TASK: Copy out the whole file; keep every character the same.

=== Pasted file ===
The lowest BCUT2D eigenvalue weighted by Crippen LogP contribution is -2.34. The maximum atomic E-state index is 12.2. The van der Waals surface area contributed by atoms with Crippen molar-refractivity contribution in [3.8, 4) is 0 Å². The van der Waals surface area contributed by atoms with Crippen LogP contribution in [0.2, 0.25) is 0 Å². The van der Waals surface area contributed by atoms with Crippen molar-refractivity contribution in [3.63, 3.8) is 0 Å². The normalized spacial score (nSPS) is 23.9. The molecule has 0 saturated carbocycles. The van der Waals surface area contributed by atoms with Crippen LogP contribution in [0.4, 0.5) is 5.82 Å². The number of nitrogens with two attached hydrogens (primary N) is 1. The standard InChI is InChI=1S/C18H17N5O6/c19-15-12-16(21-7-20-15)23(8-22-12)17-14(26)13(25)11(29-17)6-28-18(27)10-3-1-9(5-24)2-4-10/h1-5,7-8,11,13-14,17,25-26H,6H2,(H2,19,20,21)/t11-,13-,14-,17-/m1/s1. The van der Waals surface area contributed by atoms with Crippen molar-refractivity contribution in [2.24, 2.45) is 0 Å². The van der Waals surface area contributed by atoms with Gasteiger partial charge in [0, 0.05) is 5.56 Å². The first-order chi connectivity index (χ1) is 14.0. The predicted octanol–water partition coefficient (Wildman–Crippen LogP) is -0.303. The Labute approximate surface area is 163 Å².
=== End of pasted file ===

The lowest BCUT2D eigenvalue weighted by Crippen LogP contribution is -2.34. The maximum atomic E-state index is 12.2. The van der Waals surface area contributed by atoms with Crippen molar-refractivity contribution in [3.8, 4) is 0 Å². The van der Waals surface area contributed by atoms with Crippen LogP contribution in [0.2, 0.25) is 0 Å². The van der Waals surface area contributed by atoms with Crippen molar-refractivity contribution in [3.63, 3.8) is 0 Å². The normalized spacial score (nSPS) is 23.9. The molecule has 0 saturated carbocycles. The van der Waals surface area contributed by atoms with Crippen LogP contribution in [0.4, 0.5) is 5.82 Å². The number of nitrogens with two attached hydrogens (primary N) is 1. The standard InChI is InChI=1S/C18H17N5O6/c19-15-12-16(21-7-20-15)23(8-22-12)17-14(26)13(25)11(29-17)6-28-18(27)10-3-1-9(5-24)2-4-10/h1-5,7-8,11,13-14,17,25-26H,6H2,(H2,19,20,21)/t11-,13-,14-,17-/m1/s1. The van der Waals surface area contributed by atoms with Crippen molar-refractivity contribution in [2.24, 2.45) is 0 Å². The van der Waals surface area contributed by atoms with Gasteiger partial charge in [0, 0.05) is 5.56 Å². The first-order chi connectivity index (χ1) is 14.0. The predicted octanol–water partition coefficient (Wildman–Crippen LogP) is -0.303. The Labute approximate surface area is 163 Å².